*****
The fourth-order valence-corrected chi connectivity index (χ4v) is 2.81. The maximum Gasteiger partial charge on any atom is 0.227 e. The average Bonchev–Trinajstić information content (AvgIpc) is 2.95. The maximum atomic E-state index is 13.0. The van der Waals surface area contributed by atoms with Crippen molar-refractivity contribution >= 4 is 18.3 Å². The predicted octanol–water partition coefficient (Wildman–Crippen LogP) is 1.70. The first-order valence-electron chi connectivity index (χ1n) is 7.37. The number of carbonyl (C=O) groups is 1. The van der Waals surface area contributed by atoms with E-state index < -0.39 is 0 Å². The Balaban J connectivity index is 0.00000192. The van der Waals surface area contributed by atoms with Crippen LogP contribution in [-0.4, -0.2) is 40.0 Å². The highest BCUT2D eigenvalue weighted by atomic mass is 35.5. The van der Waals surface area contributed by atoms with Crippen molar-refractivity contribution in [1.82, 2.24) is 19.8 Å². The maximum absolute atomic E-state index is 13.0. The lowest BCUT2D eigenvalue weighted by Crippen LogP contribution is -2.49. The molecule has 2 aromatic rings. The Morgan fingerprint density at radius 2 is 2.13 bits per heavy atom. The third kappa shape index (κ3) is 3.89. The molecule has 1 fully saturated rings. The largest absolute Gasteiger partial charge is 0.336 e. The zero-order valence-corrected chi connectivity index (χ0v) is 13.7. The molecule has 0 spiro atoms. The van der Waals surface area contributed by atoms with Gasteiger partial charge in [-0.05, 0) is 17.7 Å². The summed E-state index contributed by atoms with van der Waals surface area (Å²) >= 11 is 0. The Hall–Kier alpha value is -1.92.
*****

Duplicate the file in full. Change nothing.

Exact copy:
The fourth-order valence-corrected chi connectivity index (χ4v) is 2.81. The maximum Gasteiger partial charge on any atom is 0.227 e. The average Bonchev–Trinajstić information content (AvgIpc) is 2.95. The maximum atomic E-state index is 13.0. The van der Waals surface area contributed by atoms with Crippen molar-refractivity contribution >= 4 is 18.3 Å². The predicted octanol–water partition coefficient (Wildman–Crippen LogP) is 1.70. The first-order valence-electron chi connectivity index (χ1n) is 7.37. The number of carbonyl (C=O) groups is 1. The van der Waals surface area contributed by atoms with E-state index < -0.39 is 0 Å². The Balaban J connectivity index is 0.00000192. The van der Waals surface area contributed by atoms with Crippen LogP contribution in [-0.4, -0.2) is 40.0 Å². The highest BCUT2D eigenvalue weighted by atomic mass is 35.5. The van der Waals surface area contributed by atoms with Crippen molar-refractivity contribution in [1.82, 2.24) is 19.8 Å². The maximum absolute atomic E-state index is 13.0. The lowest BCUT2D eigenvalue weighted by Crippen LogP contribution is -2.49. The molecule has 2 aromatic rings. The Morgan fingerprint density at radius 2 is 2.13 bits per heavy atom. The third kappa shape index (κ3) is 3.89. The molecule has 1 fully saturated rings. The largest absolute Gasteiger partial charge is 0.336 e. The zero-order valence-corrected chi connectivity index (χ0v) is 13.7. The molecule has 0 spiro atoms. The van der Waals surface area contributed by atoms with Gasteiger partial charge in [-0.05, 0) is 17.7 Å². The summed E-state index contributed by atoms with van der Waals surface area (Å²) >= 11 is 0. The Hall–Kier alpha value is -1.92.